newspapers and the detention of former Prime Minister Chigir.
          Observations
          73. The Special Rapporteur thanks the Government for its replies which shows its
          willingness to cooperate. However, he remains extremely concerned about the disappearance of
          Mr. Gonchar and Mr. Krasovsky.
          Bosnia and Herzegovina
          Communication sent
          74. On 25 October 1999, the Special Rapporteur sent a joint urgent appeal together with the
          Special Rapporteur on extrajudicial, summary or arbitrary executions regarding the assassination
          attempt, on 22 October 1999, against Mr. Zeljko Kopanja, editor in chief of the Bosnian Serb
          independent Nezavisne Nov /ne, which resulted in the loss of both his legs and serious injuries to
          his abdomen. According to the information received, Mr. Kopanja's attempted assassination was
          linked to articles he had published concerning war crimes committed by Serbs against Muslims,
          and to his questioning the authorities' lacklustre efforts to apprehend suspected war criminals.
          Observations
          75. The Special Rapporteur regrets that at the time of the finalization of the report, the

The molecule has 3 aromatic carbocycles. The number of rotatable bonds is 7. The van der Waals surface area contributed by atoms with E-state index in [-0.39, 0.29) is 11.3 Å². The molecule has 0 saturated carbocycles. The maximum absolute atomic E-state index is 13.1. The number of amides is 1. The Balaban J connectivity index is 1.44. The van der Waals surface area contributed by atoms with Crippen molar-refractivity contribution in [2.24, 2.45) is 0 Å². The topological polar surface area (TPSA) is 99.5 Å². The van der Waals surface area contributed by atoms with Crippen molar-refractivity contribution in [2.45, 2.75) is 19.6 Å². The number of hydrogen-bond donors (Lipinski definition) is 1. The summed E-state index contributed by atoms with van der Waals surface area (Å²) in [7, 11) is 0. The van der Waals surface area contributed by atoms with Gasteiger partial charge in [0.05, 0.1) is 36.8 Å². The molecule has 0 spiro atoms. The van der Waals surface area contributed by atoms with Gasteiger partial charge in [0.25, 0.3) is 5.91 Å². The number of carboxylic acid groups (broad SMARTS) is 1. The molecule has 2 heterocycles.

Government had not transmitted any reply.
          Bulgaria
          Communication sent
          76. On 5 October 1999, an allegation was sent to the Government of Bulgaria concerning
          Alexei Lazarov, a journalist for the independent weekly Kapital ,who was reportedly attacked
          on 28 June 1999 by three unidentified assailants. According to the source, the assault appears to
          have been connected with an article in which Mr. Lazarov analysed the local media coverage of
          the privatization of the Bulgarian Telecommunications Company and criticized a deputy,
          P.M. Evgenii Bakardzhiev. Moreover, the Special Rapporteur raises the case of
        
          
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          Ms. Anna Zarkova, journalist of the daily Trud, who was violently attacked on 11 May 1998
          when a group of assailants threw acid on her. According to the information received,
          Ms. Zarkova had received numerous threats for her coverage of organized crime and political
          corruption in Bulgaria.
          Observations
          77. No reply from the Government has been received so far.
          Chad